I'm sorry for your loss to a drunk driver. It sucks and you have my sympathy. However that sympathy does not extend to putting devices in my car that I simply do not need or want. To me it is simply just another point of failure and I am just not interested in enlisting my car as a nanny. I'm not 6 years old.


RE: About time!
By ATX22 on 8/22/2013 12:10:10 AM , Rating: 2
So a friend of yours died because of a drunk driver, it’s sad and it’s tragic.. but, it in no way makes you an authority on the matter.. Furthermore, using your friend as a soap box to stand on to further your own views on how things should be shows just what kind of friend you must be. Want to actually make a point? Let your argument stand on its own merit and not the grave of someone else. If you truly have something worth considering, you won’t have to take the emotional approach of pulling on the heart strings of others through anecdotal stories of tragedy in an attempt to sway their opinion in your favor.

It's MY choice to drive a vehicle on the road and risk an encounter with someone who is driving impaired, be it drugs, alcohol, lack of sleep, texting, or flat out inexperience at driving. EVERYONE who drives makes that choice, and sometimes this choice comes with negative consequences for people who haven’t done anything wrong.. but the choice was still THEIRS. If the risk of bodily injury or death is too great for you, you always have the option to CHOOSE to stay at home. For the rest of us, leave us alone and let us take our own risks in an unarguably dangerous world (even ignoring drunk drivers) instead of trying to force some absurd idea that you(or rather government) can save people from themselves. For crying out loud, let people live their own lives in their own pursuit of happiness and stop advocating that Uncle Sam should step in and “help” people that never asked for or required said help.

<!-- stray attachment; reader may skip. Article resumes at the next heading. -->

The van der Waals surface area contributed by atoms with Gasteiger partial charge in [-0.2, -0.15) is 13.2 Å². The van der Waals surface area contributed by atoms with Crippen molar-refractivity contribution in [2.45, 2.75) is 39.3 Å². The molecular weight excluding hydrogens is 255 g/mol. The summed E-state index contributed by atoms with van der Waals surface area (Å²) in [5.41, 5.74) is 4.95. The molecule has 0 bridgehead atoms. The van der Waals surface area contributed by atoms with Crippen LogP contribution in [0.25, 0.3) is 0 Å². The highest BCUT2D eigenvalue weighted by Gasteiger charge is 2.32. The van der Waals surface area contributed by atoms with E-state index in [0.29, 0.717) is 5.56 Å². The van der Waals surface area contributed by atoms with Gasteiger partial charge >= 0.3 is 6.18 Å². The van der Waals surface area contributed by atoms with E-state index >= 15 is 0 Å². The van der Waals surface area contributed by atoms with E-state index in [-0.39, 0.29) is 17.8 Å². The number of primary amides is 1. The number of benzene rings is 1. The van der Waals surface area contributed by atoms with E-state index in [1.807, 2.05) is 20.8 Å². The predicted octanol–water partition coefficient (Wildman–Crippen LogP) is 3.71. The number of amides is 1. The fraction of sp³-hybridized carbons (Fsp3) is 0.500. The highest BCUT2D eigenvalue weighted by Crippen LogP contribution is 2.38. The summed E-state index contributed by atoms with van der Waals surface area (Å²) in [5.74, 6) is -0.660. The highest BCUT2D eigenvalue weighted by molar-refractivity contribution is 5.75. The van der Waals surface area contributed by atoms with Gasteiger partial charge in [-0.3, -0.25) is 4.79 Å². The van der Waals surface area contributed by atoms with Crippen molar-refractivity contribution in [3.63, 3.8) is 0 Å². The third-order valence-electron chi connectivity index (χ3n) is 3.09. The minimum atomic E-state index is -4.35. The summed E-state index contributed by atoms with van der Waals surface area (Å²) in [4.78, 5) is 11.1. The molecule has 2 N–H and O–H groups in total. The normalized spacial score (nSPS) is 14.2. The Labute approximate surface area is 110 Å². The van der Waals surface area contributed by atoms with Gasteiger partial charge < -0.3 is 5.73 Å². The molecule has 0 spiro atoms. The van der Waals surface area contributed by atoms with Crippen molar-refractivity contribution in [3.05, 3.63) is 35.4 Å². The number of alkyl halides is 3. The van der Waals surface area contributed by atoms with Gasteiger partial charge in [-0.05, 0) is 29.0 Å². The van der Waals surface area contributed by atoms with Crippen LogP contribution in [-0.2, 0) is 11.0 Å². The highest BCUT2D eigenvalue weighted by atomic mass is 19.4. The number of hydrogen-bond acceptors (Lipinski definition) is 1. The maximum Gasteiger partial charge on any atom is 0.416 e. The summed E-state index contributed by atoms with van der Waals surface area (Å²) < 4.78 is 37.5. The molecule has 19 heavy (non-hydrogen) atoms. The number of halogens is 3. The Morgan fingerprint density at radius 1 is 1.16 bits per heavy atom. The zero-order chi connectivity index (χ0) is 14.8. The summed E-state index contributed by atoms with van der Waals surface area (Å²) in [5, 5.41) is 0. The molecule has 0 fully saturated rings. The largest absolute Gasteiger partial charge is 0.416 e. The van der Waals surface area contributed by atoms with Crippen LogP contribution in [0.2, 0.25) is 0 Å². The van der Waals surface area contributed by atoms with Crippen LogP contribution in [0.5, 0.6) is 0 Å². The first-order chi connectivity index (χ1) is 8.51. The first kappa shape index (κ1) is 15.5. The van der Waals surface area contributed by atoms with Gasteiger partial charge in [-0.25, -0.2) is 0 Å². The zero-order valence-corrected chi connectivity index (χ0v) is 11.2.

RE: About time!
By SAN-Man on 8/21/2013 7:24:03 PM , Rating: 2
So that makes your position justified? That justifies your insults and bad taste?

I suppose I can sling some insults too, since you don't want to have a discussion.

You are retarded and childish. I hope you get hit by a drunk driver.


RE: About time!
By ritualm on 8/21/2013 7:58:46 PM , Rating: 2
quote:
When a friend of yours dies due to a drunk driver you can talk to me again on this matter. As of now you're just incredibly ignorant.

Just because one of your friends is a victim of someone else's DUI problem doesn't mean your position is sound.

What the NHTSA et al. are trying to do here is to fix stupidity. The sad thing about this mandatory breathalyzer: it just won't curb DUI like you think it would. People will find ways to brick that car component and drink-and-drive as if it's never installed in the first place.

Simple fix: if the DUI'ed driver ends up killing its victims, the driver gets killed by the state on the spot, while all of their belongings/monies get confiscated and given to the victims' families as compensation.


“Then they pop up and say ‘Hello, surprise! Give us your money or we will shut you down!' Screw them. Seriously, screw them. You can quote me on that.” -- Newegg Chief Legal Officer Lee Cheng referencing patent trolls